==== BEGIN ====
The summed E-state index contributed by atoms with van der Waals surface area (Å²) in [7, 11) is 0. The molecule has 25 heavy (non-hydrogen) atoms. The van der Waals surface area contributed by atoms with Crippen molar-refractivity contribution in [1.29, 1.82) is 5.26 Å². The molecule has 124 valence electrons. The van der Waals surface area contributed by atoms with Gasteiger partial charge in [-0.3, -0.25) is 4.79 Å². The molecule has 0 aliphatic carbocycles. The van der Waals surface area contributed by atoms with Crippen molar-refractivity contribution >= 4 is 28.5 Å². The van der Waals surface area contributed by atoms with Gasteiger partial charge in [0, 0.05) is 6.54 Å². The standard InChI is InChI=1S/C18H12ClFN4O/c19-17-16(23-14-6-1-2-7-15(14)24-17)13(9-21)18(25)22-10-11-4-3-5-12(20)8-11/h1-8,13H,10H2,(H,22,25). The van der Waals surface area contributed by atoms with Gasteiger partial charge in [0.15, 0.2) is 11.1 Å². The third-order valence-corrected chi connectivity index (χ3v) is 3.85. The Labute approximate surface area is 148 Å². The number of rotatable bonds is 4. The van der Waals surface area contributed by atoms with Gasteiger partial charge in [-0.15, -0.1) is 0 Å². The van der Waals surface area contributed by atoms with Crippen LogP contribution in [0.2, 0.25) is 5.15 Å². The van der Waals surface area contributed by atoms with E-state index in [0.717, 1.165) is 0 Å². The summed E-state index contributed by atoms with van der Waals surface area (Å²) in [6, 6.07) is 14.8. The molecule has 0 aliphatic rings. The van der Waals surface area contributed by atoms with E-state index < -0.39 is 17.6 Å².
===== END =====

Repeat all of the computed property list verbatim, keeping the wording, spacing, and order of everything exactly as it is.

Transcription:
The summed E-state index contributed by atoms with van der Waals surface area (Å²) in [7, 11) is 0. The molecule has 25 heavy (non-hydrogen) atoms. The van der Waals surface area contributed by atoms with Crippen molar-refractivity contribution in [1.29, 1.82) is 5.26 Å². The molecule has 124 valence electrons. The van der Waals surface area contributed by atoms with Gasteiger partial charge in [-0.3, -0.25) is 4.79 Å². The molecule has 0 aliphatic carbocycles. The van der Waals surface area contributed by atoms with Crippen molar-refractivity contribution >= 4 is 28.5 Å². The van der Waals surface area contributed by atoms with Gasteiger partial charge in [0, 0.05) is 6.54 Å². The standard InChI is InChI=1S/C18H12ClFN4O/c19-17-16(23-14-6-1-2-7-15(14)24-17)13(9-21)18(25)22-10-11-4-3-5-12(20)8-11/h1-8,13H,10H2,(H,22,25). The van der Waals surface area contributed by atoms with Gasteiger partial charge in [0.15, 0.2) is 11.1 Å². The third-order valence-corrected chi connectivity index (χ3v) is 3.85. The Labute approximate surface area is 148 Å². The number of rotatable bonds is 4. The van der Waals surface area contributed by atoms with Gasteiger partial charge in [-0.15, -0.1) is 0 Å². The van der Waals surface area contributed by atoms with Crippen LogP contribution in [0.2, 0.25) is 5.15 Å². The van der Waals surface area contributed by atoms with E-state index in [0.717, 1.165) is 0 Å². The summed E-state index contributed by atoms with van der Waals surface area (Å²) in [6, 6.07) is 14.8. The molecule has 0 aliphatic rings. The van der Waals surface area contributed by atoms with E-state index < -0.39 is 17.6 Å².